Plurals and Possessives

Forming and using plural words:

  • Most words: Add s (students, professors, buildings).
  • After a hard ch: Add only s (monarchs).
  • Words ending in ch, s, sh, ss, x and z: Add es (benches, dresses, boxes).
  • Words ending in is: Change is to es (thesis/theses; crisis/crises; parenthesis/parentheses).
  • Words ending in y: If y is preceded by a consonant or qu, change y to i and add es (babies, cities, synergies). Common nouns ending in y preceded by a vowel take only the s (alloys, days, attorneys).
  • Words ending in o: If o is preceded by a consonant, most plurals require es (tomatoes, echoes). Pianos is an exception. Words ending in o, directly after a vowel, take the s (folios, radios).
  • Some words ending in f: Add s (briefs, reefs, roofs). Other words ending in f have irregular plurals with ves (hooves, shelves, lives).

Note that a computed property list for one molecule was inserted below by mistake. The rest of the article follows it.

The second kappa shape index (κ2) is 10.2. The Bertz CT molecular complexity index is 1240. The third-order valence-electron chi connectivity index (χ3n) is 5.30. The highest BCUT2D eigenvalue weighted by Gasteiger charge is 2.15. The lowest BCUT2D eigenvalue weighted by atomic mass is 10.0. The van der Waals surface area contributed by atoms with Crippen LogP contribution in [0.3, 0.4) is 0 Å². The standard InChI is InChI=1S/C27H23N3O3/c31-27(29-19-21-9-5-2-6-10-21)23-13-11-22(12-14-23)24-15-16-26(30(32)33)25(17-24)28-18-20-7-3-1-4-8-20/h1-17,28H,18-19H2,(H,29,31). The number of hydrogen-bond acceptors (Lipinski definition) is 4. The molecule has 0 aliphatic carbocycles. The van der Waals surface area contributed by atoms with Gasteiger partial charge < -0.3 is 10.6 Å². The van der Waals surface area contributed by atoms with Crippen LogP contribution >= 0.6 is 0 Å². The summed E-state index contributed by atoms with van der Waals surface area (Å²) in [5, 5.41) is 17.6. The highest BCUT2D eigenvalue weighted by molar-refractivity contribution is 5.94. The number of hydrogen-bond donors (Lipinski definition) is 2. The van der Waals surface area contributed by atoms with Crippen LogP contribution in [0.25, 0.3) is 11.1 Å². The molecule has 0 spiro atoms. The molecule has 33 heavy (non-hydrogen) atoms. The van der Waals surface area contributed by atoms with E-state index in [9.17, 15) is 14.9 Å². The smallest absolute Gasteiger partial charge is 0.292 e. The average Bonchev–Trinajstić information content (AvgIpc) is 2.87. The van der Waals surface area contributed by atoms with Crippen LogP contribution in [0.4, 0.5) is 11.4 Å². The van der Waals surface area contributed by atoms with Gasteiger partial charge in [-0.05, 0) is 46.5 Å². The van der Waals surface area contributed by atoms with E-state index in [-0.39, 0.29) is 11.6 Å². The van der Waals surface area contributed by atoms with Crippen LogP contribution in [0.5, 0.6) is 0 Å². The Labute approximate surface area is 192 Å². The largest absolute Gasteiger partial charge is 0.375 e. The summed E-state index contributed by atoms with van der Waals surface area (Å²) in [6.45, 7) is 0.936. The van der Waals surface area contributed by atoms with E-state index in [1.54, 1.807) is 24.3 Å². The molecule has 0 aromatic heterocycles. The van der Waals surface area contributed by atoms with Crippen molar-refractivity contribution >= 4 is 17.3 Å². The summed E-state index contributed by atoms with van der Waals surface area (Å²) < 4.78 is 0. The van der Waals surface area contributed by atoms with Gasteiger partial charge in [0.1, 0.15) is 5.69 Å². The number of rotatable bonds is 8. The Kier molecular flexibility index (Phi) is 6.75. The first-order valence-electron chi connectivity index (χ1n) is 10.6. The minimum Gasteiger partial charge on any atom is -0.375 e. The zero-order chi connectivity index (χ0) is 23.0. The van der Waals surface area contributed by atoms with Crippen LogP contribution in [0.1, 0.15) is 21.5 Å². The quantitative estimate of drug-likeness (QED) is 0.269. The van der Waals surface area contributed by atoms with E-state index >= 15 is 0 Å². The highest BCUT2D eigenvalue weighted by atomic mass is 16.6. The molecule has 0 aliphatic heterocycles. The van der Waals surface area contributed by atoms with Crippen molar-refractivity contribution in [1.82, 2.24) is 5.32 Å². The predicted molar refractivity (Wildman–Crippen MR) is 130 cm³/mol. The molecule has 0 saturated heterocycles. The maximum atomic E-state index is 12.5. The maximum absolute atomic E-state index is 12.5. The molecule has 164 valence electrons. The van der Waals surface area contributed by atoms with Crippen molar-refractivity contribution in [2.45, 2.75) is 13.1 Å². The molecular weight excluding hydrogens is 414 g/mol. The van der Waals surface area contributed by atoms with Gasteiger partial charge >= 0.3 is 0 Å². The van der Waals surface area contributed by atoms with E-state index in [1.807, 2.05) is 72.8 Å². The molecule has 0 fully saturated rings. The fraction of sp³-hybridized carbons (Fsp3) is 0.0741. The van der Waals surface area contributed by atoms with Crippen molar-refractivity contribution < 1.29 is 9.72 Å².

• Proper Names: The plurals of most proper names are formed by adding s ( the Greens, the Browns, the McDermotts). If the name ends in s or z, form the plural by adding es (the Rosses, the Rodriguezes, the Charleses). In forming plurals of proper names ending in y, ordinarily keep the y (the Kennedys, the Lowrys and the Bradys). Some exceptions are: Alleghenies and Rockies).
  • Some words are the same in the plural as in the singular: chassis, corps, deer, moose, sheep).
  • Latin endings: Latin-root words ending in us change us to i: alumnus, alumni. Most ending in a change to ae: alumna, alumnae (formula and formulas make for an exception). Most ending in um add s (memorandums, referendums, stadiums).


  • Plural nouns not ending in s: Add ’s (the alumni’s newsletter, the children’s playground).
  • Plural nouns ending in s: Add only an apostrophe (the girls’ locker room, the students’ newspaper).
  • Singular nouns not ending in s: Add ’s (the book’s pages, the pen’s ink).
  • Singular common nouns ending in s: Add ’s unless the next word begins with s (the witness’s chair, the witness’ seat).
  • If a singular proper noun ends in s: Add an apostrophe (The University of Texas at Dallas’ campus).
  • Pronouns: Personal interrogative and relative pronouns have several forms for the possessives that do not involve an apostrophe (mine, ours, your, yours, his, hers, its, theirs, whose). If you are using an apostrophe with a pronoun, make sure that the meaning calls for a contraction: (you’re, it’s, there’s, who’s).